Freaking the Mind: Exploring the Rhetoric of Magic in Criss Angelâ€™s Mindfreak by Joseph Zompetti, Illinois State University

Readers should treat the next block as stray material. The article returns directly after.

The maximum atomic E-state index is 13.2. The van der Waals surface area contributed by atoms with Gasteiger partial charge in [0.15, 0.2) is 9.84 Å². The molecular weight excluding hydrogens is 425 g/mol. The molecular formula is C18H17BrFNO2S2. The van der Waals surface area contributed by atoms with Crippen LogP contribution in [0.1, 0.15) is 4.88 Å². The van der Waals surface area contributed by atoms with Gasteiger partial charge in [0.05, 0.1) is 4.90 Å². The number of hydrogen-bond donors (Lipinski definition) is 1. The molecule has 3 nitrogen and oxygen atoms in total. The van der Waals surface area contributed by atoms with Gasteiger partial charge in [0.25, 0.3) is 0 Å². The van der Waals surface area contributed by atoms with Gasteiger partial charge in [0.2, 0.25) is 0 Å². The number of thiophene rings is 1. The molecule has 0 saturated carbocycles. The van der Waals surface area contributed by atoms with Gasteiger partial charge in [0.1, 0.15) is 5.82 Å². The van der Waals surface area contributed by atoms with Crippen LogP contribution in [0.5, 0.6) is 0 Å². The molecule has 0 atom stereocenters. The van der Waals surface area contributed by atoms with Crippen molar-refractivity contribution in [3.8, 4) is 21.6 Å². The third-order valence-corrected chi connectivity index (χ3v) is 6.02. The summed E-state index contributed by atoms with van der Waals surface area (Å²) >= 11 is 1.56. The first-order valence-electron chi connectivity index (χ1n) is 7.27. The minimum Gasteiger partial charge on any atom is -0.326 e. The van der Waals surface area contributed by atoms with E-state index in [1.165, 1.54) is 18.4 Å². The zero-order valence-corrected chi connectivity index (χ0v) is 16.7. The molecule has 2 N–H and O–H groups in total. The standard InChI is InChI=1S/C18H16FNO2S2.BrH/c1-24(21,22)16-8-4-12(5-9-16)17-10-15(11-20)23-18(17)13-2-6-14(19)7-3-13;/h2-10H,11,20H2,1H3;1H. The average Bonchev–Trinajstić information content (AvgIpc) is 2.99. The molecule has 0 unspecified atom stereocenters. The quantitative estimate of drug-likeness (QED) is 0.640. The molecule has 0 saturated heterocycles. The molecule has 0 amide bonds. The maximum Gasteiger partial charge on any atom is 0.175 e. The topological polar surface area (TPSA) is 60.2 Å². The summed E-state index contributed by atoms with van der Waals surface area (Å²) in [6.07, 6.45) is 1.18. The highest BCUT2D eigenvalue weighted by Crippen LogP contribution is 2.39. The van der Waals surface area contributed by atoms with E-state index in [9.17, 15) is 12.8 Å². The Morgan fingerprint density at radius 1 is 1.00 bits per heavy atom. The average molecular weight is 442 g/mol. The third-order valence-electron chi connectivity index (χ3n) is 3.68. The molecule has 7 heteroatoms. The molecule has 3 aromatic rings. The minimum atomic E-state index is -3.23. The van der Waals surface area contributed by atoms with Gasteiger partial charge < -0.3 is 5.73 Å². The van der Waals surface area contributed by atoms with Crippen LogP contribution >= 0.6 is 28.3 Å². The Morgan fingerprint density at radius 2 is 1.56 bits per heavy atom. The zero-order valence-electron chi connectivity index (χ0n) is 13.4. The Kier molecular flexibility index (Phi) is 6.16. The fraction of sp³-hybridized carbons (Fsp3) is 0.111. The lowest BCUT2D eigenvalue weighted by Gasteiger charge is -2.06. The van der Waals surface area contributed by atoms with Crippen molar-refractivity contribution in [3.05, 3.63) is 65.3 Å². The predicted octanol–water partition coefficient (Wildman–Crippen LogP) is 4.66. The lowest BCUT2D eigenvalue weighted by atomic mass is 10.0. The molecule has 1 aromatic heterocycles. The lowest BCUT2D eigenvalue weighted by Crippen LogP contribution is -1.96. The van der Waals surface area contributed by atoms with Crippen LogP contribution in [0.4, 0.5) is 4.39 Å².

The art of magic has enjoyed increasing visibility and a resurgence of interest, as demonstrated by the rising popularity of magicians, such as David Blaine, Hans Klok, Franz Harary, David Copperfield, and the production of two major motion pictures within a single year â€“ The Prestige and The Illusionist. With his number one-rated cable television show and his recent ten-year contract for a major Vegas show with Cirque de Soleil at the Luxor, Criss Angel personifies the modern-day magician who is at the forefront of the magic renaissance. This paper attempts to examine the rhetorical potency of magic by analyzing the first season of Criss Angelâ€™s award-winning television show, Mindfreak. By using Kenneth Burkeâ€™s concepts of symbolic action and identification, this paper explores the symbolic, albeit persuasive, dimension to magic as exemplified by Criss Angel.